It’s getting cold in the city these days, and as the early afternoon winds down and the light begins to fade, I find myself reaching back for music that slowly winds down the hours. There’s nothing quite like a masterful vocalist that’s singing a melancholy song. Frank Sinatra, Nina Simone, Tom Waits, Ella Fitzgerald…the list could go on and on, but one song that’s really been hitting me lately is a standard by Sam Cooke called “Fool’s Paradise” off his classic album Night Beat.
There are a lot of great songs to play when it’s getting late, but “Fool’s Paradise” seems to eternally exist at three in the morning. Drums and guitar keep time with the precision of a pocket watch, while a weathered piano flits aimlessly, far away in the background. Even the age of the 1963 recording helps the mood sink in—quiet layers of static make the record sound like it’s playing through a gramophone while your grandparents dance. Everything contributes to a wonderfully sparse atmosphere, jazzy and welcoming and soulful and lonely all at the same time.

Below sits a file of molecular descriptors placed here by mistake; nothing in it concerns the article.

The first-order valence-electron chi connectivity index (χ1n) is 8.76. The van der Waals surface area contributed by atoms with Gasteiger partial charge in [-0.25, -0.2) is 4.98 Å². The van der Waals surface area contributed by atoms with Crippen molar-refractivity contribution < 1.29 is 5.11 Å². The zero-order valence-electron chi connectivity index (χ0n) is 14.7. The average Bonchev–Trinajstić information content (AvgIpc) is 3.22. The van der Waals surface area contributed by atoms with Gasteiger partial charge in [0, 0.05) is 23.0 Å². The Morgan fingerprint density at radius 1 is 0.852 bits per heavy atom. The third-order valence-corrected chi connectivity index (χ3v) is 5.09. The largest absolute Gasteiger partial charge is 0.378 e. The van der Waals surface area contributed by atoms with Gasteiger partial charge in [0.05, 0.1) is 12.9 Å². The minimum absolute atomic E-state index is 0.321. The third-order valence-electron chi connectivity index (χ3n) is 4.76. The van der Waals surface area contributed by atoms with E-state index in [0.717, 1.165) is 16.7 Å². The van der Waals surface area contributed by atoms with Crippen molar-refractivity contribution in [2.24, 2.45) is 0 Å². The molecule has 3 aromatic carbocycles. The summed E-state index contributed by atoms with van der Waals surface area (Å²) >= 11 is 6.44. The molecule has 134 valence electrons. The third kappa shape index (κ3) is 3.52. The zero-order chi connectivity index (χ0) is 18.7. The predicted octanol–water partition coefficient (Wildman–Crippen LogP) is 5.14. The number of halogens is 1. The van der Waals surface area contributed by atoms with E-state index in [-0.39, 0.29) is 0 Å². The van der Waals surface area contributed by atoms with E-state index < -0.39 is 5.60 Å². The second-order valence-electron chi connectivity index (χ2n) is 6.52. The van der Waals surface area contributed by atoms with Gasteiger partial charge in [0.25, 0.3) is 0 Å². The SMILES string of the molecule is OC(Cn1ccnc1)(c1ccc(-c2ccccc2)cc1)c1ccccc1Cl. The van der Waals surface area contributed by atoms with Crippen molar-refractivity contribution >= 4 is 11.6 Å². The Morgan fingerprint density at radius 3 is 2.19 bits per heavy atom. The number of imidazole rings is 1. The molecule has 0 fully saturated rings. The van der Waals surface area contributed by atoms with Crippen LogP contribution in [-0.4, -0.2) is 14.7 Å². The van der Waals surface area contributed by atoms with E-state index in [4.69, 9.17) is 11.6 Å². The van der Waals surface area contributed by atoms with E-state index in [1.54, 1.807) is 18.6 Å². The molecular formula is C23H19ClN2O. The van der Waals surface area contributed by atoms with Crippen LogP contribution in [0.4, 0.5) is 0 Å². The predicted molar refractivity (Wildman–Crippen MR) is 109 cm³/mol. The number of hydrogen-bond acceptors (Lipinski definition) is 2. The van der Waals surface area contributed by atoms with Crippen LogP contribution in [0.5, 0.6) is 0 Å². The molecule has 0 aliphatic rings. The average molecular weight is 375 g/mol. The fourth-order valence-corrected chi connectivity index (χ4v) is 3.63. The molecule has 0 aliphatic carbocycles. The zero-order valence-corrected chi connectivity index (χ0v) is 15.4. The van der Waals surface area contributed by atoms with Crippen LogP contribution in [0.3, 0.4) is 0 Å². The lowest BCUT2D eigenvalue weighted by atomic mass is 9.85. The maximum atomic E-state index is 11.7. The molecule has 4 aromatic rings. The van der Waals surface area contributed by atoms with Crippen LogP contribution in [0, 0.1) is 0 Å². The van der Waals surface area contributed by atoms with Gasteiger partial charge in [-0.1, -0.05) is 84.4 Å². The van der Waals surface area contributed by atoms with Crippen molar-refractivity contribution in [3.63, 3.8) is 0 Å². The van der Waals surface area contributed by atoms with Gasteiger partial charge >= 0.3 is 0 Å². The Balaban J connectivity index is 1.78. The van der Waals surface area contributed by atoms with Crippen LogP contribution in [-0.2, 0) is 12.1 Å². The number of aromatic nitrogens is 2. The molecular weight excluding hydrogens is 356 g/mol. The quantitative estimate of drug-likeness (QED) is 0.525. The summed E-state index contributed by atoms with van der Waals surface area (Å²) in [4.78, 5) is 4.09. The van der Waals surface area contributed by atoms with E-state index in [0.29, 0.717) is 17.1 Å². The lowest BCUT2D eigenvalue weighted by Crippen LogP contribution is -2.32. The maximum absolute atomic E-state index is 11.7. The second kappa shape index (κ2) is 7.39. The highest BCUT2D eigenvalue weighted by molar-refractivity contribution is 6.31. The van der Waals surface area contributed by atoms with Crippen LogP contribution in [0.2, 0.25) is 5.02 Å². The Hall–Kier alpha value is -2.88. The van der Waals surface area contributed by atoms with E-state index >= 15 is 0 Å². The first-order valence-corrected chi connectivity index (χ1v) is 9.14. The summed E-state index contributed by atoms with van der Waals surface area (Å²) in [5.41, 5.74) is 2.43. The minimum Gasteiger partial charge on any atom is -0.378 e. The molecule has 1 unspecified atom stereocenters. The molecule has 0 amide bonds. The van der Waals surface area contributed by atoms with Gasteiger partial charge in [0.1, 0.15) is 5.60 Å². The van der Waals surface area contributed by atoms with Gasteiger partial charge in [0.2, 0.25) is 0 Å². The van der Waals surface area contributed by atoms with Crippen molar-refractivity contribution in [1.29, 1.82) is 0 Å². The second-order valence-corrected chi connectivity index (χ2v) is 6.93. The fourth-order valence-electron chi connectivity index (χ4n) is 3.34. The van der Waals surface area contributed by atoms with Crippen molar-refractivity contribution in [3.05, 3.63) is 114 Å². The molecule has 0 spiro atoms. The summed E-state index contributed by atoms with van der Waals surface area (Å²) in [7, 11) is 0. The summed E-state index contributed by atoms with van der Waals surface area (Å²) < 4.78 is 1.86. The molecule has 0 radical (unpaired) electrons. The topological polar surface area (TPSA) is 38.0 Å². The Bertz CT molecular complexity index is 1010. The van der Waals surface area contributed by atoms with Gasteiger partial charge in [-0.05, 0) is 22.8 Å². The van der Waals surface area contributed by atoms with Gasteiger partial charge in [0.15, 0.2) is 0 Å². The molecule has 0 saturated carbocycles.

But the song’s real MVP is Cooke. While the backing instrumentation creates a blurry, woozy sensation, his vocals are pushed sharply to the front (as they should be), commanding attention from the very first note. Listen to the way he leans into the “all” and the “fool” of the chorus, emphasizing the romance of a late night even as he recognizes that he’s going to pay for it down the line. And I guess that’s true; we’re all going to face the effects of our youthful arrogance in due time. But in the few minutes while this song’s playing, that doesn’t seem like such a bad thing.
Play this song: After “drinking and gambling, staying out all night, living in a fool’s paradise.”